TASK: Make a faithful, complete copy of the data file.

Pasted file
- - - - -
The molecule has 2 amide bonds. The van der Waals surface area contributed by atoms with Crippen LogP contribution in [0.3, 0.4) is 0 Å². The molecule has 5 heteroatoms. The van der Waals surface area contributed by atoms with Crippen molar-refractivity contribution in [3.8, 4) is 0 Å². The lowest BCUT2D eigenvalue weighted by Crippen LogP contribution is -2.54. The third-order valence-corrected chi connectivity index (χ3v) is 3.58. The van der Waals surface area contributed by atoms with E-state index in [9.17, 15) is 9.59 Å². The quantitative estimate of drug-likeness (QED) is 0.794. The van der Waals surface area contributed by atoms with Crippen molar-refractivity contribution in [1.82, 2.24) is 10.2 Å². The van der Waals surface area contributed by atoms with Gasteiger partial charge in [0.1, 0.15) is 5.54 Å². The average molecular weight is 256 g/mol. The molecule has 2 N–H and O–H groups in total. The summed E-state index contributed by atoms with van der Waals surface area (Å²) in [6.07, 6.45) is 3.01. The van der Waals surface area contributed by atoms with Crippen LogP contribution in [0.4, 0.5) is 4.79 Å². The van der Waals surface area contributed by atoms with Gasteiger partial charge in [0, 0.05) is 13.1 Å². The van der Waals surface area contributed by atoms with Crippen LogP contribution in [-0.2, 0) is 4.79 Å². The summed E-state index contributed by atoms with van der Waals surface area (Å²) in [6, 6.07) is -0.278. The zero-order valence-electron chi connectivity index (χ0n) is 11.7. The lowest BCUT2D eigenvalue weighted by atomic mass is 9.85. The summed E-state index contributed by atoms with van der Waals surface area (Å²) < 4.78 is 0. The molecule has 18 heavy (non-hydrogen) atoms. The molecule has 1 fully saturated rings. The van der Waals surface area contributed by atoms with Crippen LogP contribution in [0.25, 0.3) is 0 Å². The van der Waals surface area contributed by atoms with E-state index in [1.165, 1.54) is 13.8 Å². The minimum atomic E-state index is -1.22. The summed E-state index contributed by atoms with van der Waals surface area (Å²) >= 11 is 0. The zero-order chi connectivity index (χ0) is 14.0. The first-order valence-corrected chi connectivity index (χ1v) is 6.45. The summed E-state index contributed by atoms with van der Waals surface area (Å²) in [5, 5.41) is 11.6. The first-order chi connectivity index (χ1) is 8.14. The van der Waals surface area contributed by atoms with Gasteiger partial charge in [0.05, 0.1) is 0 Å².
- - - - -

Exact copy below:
The molecule has 2 amide bonds. The van der Waals surface area contributed by atoms with Crippen LogP contribution in [0.3, 0.4) is 0 Å². The molecule has 5 heteroatoms. The van der Waals surface area contributed by atoms with Crippen molar-refractivity contribution in [3.8, 4) is 0 Å². The lowest BCUT2D eigenvalue weighted by Crippen LogP contribution is -2.54. The third-order valence-corrected chi connectivity index (χ3v) is 3.58. The van der Waals surface area contributed by atoms with E-state index in [9.17, 15) is 9.59 Å². The quantitative estimate of drug-likeness (QED) is 0.794. The van der Waals surface area contributed by atoms with Crippen molar-refractivity contribution in [1.82, 2.24) is 10.2 Å². The van der Waals surface area contributed by atoms with Gasteiger partial charge in [0.1, 0.15) is 5.54 Å². The average molecular weight is 256 g/mol. The molecule has 2 N–H and O–H groups in total. The summed E-state index contributed by atoms with van der Waals surface area (Å²) in [6.07, 6.45) is 3.01. The van der Waals surface area contributed by atoms with Crippen LogP contribution in [0.4, 0.5) is 4.79 Å². The van der Waals surface area contributed by atoms with Gasteiger partial charge in [0, 0.05) is 13.1 Å². The van der Waals surface area contributed by atoms with Crippen LogP contribution in [-0.2, 0) is 4.79 Å². The summed E-state index contributed by atoms with van der Waals surface area (Å²) in [6, 6.07) is -0.278. The zero-order valence-electron chi connectivity index (χ0n) is 11.7. The lowest BCUT2D eigenvalue weighted by atomic mass is 9.85. The summed E-state index contributed by atoms with van der Waals surface area (Å²) < 4.78 is 0. The molecule has 18 heavy (non-hydrogen) atoms. The molecule has 1 fully saturated rings. The van der Waals surface area contributed by atoms with Crippen LogP contribution in [0.25, 0.3) is 0 Å². The van der Waals surface area contributed by atoms with E-state index in [1.165, 1.54) is 13.8 Å². The minimum atomic E-state index is -1.22. The summed E-state index contributed by atoms with van der Waals surface area (Å²) >= 11 is 0. The zero-order chi connectivity index (χ0) is 14.0. The first-order valence-corrected chi connectivity index (χ1v) is 6.45. The summed E-state index contributed by atoms with van der Waals surface area (Å²) in [5, 5.41) is 11.6. The first-order chi connectivity index (χ1) is 8.14. The van der Waals surface area contributed by atoms with Gasteiger partial charge in [0.05, 0.1) is 0 Å².